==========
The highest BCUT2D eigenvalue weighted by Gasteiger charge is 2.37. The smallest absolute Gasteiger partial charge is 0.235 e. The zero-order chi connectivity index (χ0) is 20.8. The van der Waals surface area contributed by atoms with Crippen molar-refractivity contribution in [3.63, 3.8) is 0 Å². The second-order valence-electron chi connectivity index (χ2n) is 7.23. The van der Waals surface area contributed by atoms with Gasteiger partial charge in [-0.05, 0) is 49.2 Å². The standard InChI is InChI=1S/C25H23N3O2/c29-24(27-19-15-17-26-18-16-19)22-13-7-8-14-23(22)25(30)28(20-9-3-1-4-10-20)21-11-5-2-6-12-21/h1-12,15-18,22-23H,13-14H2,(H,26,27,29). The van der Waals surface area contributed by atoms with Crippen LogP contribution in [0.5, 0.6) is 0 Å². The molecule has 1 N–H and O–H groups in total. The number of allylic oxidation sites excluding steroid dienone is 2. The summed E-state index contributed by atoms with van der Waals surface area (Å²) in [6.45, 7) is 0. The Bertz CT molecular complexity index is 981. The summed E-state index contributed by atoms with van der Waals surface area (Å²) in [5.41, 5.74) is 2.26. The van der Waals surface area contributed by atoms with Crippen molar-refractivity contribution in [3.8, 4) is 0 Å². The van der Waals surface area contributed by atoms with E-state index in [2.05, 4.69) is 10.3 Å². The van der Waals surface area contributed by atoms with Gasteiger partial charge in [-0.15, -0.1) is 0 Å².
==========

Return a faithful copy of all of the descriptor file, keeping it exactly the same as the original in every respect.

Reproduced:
The highest BCUT2D eigenvalue weighted by Gasteiger charge is 2.37. The smallest absolute Gasteiger partial charge is 0.235 e. The zero-order chi connectivity index (χ0) is 20.8. The van der Waals surface area contributed by atoms with Crippen molar-refractivity contribution in [3.63, 3.8) is 0 Å². The second-order valence-electron chi connectivity index (χ2n) is 7.23. The van der Waals surface area contributed by atoms with Gasteiger partial charge in [-0.05, 0) is 49.2 Å². The standard InChI is InChI=1S/C25H23N3O2/c29-24(27-19-15-17-26-18-16-19)22-13-7-8-14-23(22)25(30)28(20-9-3-1-4-10-20)21-11-5-2-6-12-21/h1-12,15-18,22-23H,13-14H2,(H,26,27,29). The van der Waals surface area contributed by atoms with Crippen LogP contribution in [0.5, 0.6) is 0 Å². The molecule has 1 N–H and O–H groups in total. The number of allylic oxidation sites excluding steroid dienone is 2. The summed E-state index contributed by atoms with van der Waals surface area (Å²) in [6.45, 7) is 0. The Bertz CT molecular complexity index is 981. The summed E-state index contributed by atoms with van der Waals surface area (Å²) in [5.41, 5.74) is 2.26. The van der Waals surface area contributed by atoms with Crippen molar-refractivity contribution in [3.8, 4) is 0 Å². The van der Waals surface area contributed by atoms with E-state index in [2.05, 4.69) is 10.3 Å². The van der Waals surface area contributed by atoms with Gasteiger partial charge in [-0.15, -0.1) is 0 Å².